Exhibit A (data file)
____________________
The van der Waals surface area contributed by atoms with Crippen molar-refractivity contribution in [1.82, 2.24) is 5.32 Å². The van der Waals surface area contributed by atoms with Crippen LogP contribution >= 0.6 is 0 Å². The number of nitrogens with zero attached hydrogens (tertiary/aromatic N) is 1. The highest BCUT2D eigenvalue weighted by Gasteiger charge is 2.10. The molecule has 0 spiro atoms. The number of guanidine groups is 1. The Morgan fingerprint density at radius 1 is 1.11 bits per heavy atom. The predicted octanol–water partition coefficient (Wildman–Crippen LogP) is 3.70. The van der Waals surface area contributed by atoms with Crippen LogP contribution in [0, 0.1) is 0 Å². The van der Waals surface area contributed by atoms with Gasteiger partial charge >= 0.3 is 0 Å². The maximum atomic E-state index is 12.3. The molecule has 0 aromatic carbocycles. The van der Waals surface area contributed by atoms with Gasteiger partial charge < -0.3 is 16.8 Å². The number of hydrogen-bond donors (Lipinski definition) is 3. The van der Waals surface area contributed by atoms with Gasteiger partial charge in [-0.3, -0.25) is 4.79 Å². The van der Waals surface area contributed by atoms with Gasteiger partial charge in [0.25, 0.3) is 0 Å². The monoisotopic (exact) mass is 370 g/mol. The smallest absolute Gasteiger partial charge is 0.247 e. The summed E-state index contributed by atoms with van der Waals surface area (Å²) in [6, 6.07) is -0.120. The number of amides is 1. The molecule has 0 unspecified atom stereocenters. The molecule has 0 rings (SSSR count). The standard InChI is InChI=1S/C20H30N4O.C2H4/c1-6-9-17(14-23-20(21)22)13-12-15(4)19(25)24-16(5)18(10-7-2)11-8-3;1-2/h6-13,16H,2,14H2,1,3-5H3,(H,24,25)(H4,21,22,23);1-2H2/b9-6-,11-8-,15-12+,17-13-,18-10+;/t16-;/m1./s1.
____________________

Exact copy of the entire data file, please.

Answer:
The van der Waals surface area contributed by atoms with Crippen molar-refractivity contribution in [1.82, 2.24) is 5.32 Å². The van der Waals surface area contributed by atoms with Crippen LogP contribution >= 0.6 is 0 Å². The number of nitrogens with zero attached hydrogens (tertiary/aromatic N) is 1. The highest BCUT2D eigenvalue weighted by Gasteiger charge is 2.10. The molecule has 0 spiro atoms. The number of guanidine groups is 1. The Morgan fingerprint density at radius 1 is 1.11 bits per heavy atom. The predicted octanol–water partition coefficient (Wildman–Crippen LogP) is 3.70. The van der Waals surface area contributed by atoms with Crippen LogP contribution in [0, 0.1) is 0 Å². The van der Waals surface area contributed by atoms with Gasteiger partial charge >= 0.3 is 0 Å². The maximum atomic E-state index is 12.3. The molecule has 0 aromatic carbocycles. The van der Waals surface area contributed by atoms with Gasteiger partial charge < -0.3 is 16.8 Å². The number of hydrogen-bond donors (Lipinski definition) is 3. The van der Waals surface area contributed by atoms with Gasteiger partial charge in [-0.3, -0.25) is 4.79 Å². The van der Waals surface area contributed by atoms with Gasteiger partial charge in [0.25, 0.3) is 0 Å². The monoisotopic (exact) mass is 370 g/mol. The smallest absolute Gasteiger partial charge is 0.247 e. The summed E-state index contributed by atoms with van der Waals surface area (Å²) in [6, 6.07) is -0.120. The number of amides is 1. The molecule has 0 unspecified atom stereocenters. The molecule has 0 rings (SSSR count). The standard InChI is InChI=1S/C20H30N4O.C2H4/c1-6-9-17(14-23-20(21)22)13-12-15(4)19(25)24-16(5)18(10-7-2)11-8-3;1-2/h6-13,16H,2,14H2,1,3-5H3,(H,24,25)(H4,21,22,23);1-2H2/b9-6-,11-8-,15-12+,17-13-,18-10+;/t16-;/m1./s1.